AOP to replace EJB. Jon and James are in the mood for some serious party wreckin':
I wish it was that simple. If I understood this correctly, using Rickards framework every object actually consists of a set of "implementations"/"target-objects" with state, a set of interceptors (with or without state) all implementing a set of interfaces and a big happy proxy keeping it all together. So basically the state of any object is the set of all fields in all the objects that keeps this state. If I've understood OJB correctly it populates and reads your fields using AccessibleObject and Field in the Reflection API, but only one object at a time. So to store this big-momma object it actually needs to read all these fields. Of course, OJB might be flexible and open enough to "plug-in" some other strategy to access the actual data to be stored. That would be really nice of it... But it's really very simple. Let's say you have modified field X in bean Y which is a piece of the "big momma object" Z. Then, you only have to store Y, and not the other parts of Z. So, the interface between the AOP framework and the persistence manager is simply "store this Y that has key Z". I.e. from OBJ's point of view it's just a plain JavaBean, business as usual. So, nothing to worry about.
Word up! Yeah, this is cool. I like this. I mean basically EJB was a set of aspects (you know, distribution, transaction, security, persistence) designed to solve a specific technical problem. Unfortunately it was not general and open enough from the beginning and eventually it got bloated by buearucratic spec-makers. This AOP stuff (if you do it the right way) is simple and elegant and open enough to implement all these nice things (and more).Quite correct.
Another thing I am concerned about though is not getting stuck in deployment-descriptor-hell again. Or rather, not getting stuck in deployment-hell. That was what my frustrated ramblings regarding "Testability - The Next Generation" was really about. There might be a simple way to solve this though... Let's try to keep it away from the JCP. They'll mess it up so bad we won't recognize it when it comes out. :-) Well, admittedly in the framework I've written there's a deployment descriptor in XML. Couldn't get around it. Had to be there. But, it only expresses those things which just isn't very nice to do in Java code, such as describing the "big momma" objects and declaring what services needs to be bound to them, and what interceptors to use (and in what order, which is important). That kind of stuff. But it's really quite manageable. Heck, I haven't even had to write an XDoclet plugin for it yet; it's that manageable.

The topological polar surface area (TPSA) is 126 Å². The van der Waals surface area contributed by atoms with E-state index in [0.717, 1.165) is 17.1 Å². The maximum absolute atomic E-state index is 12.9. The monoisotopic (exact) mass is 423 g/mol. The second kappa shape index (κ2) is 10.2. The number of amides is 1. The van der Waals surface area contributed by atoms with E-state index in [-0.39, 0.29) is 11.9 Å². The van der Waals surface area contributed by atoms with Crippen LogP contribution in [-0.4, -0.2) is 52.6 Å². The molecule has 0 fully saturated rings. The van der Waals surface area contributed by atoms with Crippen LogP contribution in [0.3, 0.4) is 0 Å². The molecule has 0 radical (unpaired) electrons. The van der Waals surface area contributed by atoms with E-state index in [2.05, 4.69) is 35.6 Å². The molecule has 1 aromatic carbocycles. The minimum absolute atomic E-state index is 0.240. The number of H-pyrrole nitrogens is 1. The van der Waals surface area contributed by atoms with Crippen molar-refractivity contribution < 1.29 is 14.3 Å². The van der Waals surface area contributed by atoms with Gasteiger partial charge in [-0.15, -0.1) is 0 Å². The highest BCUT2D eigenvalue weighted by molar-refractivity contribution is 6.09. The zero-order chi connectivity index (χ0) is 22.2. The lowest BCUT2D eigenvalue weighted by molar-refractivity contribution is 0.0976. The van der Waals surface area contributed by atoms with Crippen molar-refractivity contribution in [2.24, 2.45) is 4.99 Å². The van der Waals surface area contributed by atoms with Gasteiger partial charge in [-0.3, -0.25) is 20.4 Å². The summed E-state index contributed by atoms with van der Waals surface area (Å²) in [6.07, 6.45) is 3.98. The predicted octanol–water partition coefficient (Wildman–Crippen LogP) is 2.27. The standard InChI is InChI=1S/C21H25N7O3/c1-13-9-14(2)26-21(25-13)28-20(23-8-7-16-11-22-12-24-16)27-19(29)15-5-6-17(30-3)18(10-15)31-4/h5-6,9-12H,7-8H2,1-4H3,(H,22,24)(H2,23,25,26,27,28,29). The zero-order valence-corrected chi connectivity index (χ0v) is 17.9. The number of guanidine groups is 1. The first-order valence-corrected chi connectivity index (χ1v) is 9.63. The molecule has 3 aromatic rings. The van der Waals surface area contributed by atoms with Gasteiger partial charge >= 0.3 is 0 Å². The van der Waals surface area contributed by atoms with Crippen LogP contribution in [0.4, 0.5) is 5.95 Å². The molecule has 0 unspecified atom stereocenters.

Seriously, though. This is why I think things like XRAI and JSR-175 are so important. XDoclet was a good thing because it moved the deployment-descriptors back into your code. Problem is that this is only partly true, XDoclet generated the deployment descriptors instead. With real runtime-attributes and aspects that use these we might be able to get away from deployment-descriptors entirely or at least as much as possible.
I agree, if only XRAI and 175 would actually happen some time soon things do start to look seriously good. I mean, really nice. [Random thoughts]
Nanning already has a nice simple API to doclet attributes. As previously discussed in the blogsphere, I'd actually quite like this API to allow pluggable implementations and maybe moved over to be a reusable Jakarta Commons component.
Then Nanning, XRAI and JSR175 could all be pluggable implementations - in a similar way to commons logging which can work with log4j, Avalon LogKit and JDK1.4's logging mechanism.
So Rickard, when is your open source AOP framework gonna be available? :-)
Update: hey I've just noticed that Nanning is using Jelly - cool!